Balance of power redux: Nuclear alliances and the logic of extended deterrence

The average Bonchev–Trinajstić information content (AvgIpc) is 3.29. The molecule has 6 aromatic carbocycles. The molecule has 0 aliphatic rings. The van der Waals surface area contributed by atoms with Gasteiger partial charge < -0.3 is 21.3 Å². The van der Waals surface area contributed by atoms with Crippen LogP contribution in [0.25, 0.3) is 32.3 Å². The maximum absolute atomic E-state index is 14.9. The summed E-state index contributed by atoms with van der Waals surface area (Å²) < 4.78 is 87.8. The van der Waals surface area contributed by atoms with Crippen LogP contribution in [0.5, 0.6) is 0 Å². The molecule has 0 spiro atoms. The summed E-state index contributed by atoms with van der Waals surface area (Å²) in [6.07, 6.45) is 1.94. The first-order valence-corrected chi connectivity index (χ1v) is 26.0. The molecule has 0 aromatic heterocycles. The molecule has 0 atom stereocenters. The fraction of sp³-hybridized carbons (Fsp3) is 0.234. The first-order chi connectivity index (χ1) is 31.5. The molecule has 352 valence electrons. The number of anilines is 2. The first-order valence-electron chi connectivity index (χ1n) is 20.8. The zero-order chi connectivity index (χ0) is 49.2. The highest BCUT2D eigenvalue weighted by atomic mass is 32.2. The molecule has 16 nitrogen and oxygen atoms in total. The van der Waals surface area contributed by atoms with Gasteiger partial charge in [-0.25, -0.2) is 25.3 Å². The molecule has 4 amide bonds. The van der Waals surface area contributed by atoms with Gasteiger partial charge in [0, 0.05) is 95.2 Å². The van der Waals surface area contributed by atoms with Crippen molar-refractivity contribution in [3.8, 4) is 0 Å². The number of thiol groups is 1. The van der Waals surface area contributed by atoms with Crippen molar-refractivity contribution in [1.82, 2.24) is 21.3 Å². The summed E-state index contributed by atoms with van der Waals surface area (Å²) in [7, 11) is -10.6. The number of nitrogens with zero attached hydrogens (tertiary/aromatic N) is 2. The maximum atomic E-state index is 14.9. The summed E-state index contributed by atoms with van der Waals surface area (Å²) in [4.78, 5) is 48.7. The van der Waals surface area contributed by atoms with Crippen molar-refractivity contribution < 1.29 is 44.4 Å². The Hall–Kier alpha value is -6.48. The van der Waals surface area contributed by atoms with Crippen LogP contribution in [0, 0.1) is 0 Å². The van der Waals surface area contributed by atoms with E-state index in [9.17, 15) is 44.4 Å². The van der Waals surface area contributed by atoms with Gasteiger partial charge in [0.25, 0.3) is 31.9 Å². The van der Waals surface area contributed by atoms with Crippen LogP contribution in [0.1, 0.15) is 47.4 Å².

How do unbalanced nuclear alliances provide extended nuclear deterrence (END) to their members? Why have nuclear alliances chosen certain types of END strategy and not others? Existing accounts regard END as a function of the inter-alliance balance of power, regime type, or institutional design. END strategies inspired by theories focused on regime type and institutional design have not yet materialised, while the inter-alliance balance of power does not suffice to explain the choice of END strategy. To elucidate variations in END strategy, this article puts forward an argument centred on the intra-alliance balance of power. Drawing on the history of the US-led and the Soviet-led alliances during the Cold War, namely North Atlantic Treaty Organization and the Warsaw Pact, it shows how the two superpowers changed their approach to defending their allies with nuclear weapons according to quantitative and qualitative shifts in the distribution of power within the alliance.